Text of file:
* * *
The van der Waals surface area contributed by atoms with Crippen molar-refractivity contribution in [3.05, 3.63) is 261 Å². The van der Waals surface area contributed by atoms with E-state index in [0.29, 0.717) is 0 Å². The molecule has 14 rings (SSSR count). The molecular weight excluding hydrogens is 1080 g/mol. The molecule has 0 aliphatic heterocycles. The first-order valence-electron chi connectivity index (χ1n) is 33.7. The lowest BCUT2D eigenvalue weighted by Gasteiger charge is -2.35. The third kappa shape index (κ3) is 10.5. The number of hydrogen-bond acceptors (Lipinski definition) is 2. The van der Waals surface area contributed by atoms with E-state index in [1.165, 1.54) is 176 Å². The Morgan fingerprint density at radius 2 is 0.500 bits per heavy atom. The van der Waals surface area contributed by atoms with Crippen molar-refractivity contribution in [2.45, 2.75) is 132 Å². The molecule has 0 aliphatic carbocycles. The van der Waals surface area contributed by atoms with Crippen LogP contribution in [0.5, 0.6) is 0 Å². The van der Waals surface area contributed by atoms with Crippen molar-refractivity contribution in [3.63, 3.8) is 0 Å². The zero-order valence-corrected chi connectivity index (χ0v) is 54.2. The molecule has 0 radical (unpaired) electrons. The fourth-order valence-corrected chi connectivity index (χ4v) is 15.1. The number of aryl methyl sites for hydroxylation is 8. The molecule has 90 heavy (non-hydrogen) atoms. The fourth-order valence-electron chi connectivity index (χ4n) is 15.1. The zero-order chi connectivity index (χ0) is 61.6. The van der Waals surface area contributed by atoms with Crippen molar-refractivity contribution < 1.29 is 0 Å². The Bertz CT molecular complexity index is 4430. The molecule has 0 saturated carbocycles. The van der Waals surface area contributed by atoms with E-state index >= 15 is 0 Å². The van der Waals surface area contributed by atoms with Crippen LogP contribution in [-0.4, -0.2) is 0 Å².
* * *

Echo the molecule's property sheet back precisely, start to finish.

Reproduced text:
The van der Waals surface area contributed by atoms with Crippen molar-refractivity contribution in [3.05, 3.63) is 261 Å². The van der Waals surface area contributed by atoms with E-state index in [0.29, 0.717) is 0 Å². The molecule has 14 rings (SSSR count). The molecular weight excluding hydrogens is 1080 g/mol. The molecule has 0 aliphatic heterocycles. The first-order valence-electron chi connectivity index (χ1n) is 33.7. The lowest BCUT2D eigenvalue weighted by Gasteiger charge is -2.35. The third kappa shape index (κ3) is 10.5. The number of hydrogen-bond acceptors (Lipinski definition) is 2. The van der Waals surface area contributed by atoms with E-state index in [1.165, 1.54) is 176 Å². The Morgan fingerprint density at radius 2 is 0.500 bits per heavy atom. The van der Waals surface area contributed by atoms with Crippen molar-refractivity contribution in [2.45, 2.75) is 132 Å². The molecule has 0 aliphatic carbocycles. The van der Waals surface area contributed by atoms with Crippen LogP contribution in [0.5, 0.6) is 0 Å². The van der Waals surface area contributed by atoms with Crippen molar-refractivity contribution in [3.63, 3.8) is 0 Å². The zero-order valence-corrected chi connectivity index (χ0v) is 54.2. The molecule has 0 radical (unpaired) electrons. The fourth-order valence-corrected chi connectivity index (χ4v) is 15.1. The number of aryl methyl sites for hydroxylation is 8. The molecule has 90 heavy (non-hydrogen) atoms. The fourth-order valence-electron chi connectivity index (χ4n) is 15.1. The zero-order chi connectivity index (χ0) is 61.6. The van der Waals surface area contributed by atoms with Crippen molar-refractivity contribution < 1.29 is 0 Å². The Bertz CT molecular complexity index is 4430. The molecule has 0 saturated carbocycles. The van der Waals surface area contributed by atoms with E-state index >= 15 is 0 Å². The van der Waals surface area contributed by atoms with Crippen LogP contribution in [-0.4, -0.2) is 0 Å².